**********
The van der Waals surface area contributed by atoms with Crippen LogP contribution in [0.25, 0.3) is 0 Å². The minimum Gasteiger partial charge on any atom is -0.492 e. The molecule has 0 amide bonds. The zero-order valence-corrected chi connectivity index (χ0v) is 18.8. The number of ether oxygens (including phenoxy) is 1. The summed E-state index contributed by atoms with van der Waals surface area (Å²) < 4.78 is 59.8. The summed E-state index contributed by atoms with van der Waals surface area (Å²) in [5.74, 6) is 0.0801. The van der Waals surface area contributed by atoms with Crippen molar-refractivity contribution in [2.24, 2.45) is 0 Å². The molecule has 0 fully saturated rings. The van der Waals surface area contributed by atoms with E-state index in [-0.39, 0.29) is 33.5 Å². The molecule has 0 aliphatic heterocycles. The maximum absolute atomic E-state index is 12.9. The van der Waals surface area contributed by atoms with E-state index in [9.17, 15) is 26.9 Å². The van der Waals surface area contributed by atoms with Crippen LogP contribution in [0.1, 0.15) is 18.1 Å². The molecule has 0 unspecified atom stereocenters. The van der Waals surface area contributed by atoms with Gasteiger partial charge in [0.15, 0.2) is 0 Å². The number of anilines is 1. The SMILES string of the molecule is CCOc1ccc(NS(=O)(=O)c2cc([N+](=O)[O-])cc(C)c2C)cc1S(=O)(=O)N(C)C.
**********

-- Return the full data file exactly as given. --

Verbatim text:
The van der Waals surface area contributed by atoms with Crippen LogP contribution in [0.25, 0.3) is 0 Å². The minimum Gasteiger partial charge on any atom is -0.492 e. The molecule has 0 amide bonds. The zero-order valence-corrected chi connectivity index (χ0v) is 18.8. The number of ether oxygens (including phenoxy) is 1. The summed E-state index contributed by atoms with van der Waals surface area (Å²) < 4.78 is 59.8. The summed E-state index contributed by atoms with van der Waals surface area (Å²) in [5.74, 6) is 0.0801. The van der Waals surface area contributed by atoms with Crippen molar-refractivity contribution in [2.24, 2.45) is 0 Å². The molecule has 0 fully saturated rings. The van der Waals surface area contributed by atoms with E-state index in [-0.39, 0.29) is 33.5 Å². The molecule has 0 aliphatic heterocycles. The maximum absolute atomic E-state index is 12.9. The van der Waals surface area contributed by atoms with E-state index in [9.17, 15) is 26.9 Å². The van der Waals surface area contributed by atoms with Crippen LogP contribution in [0.1, 0.15) is 18.1 Å². The molecule has 0 unspecified atom stereocenters. The van der Waals surface area contributed by atoms with Gasteiger partial charge in [0.15, 0.2) is 0 Å². The number of anilines is 1. The SMILES string of the molecule is CCOc1ccc(NS(=O)(=O)c2cc([N+](=O)[O-])cc(C)c2C)cc1S(=O)(=O)N(C)C.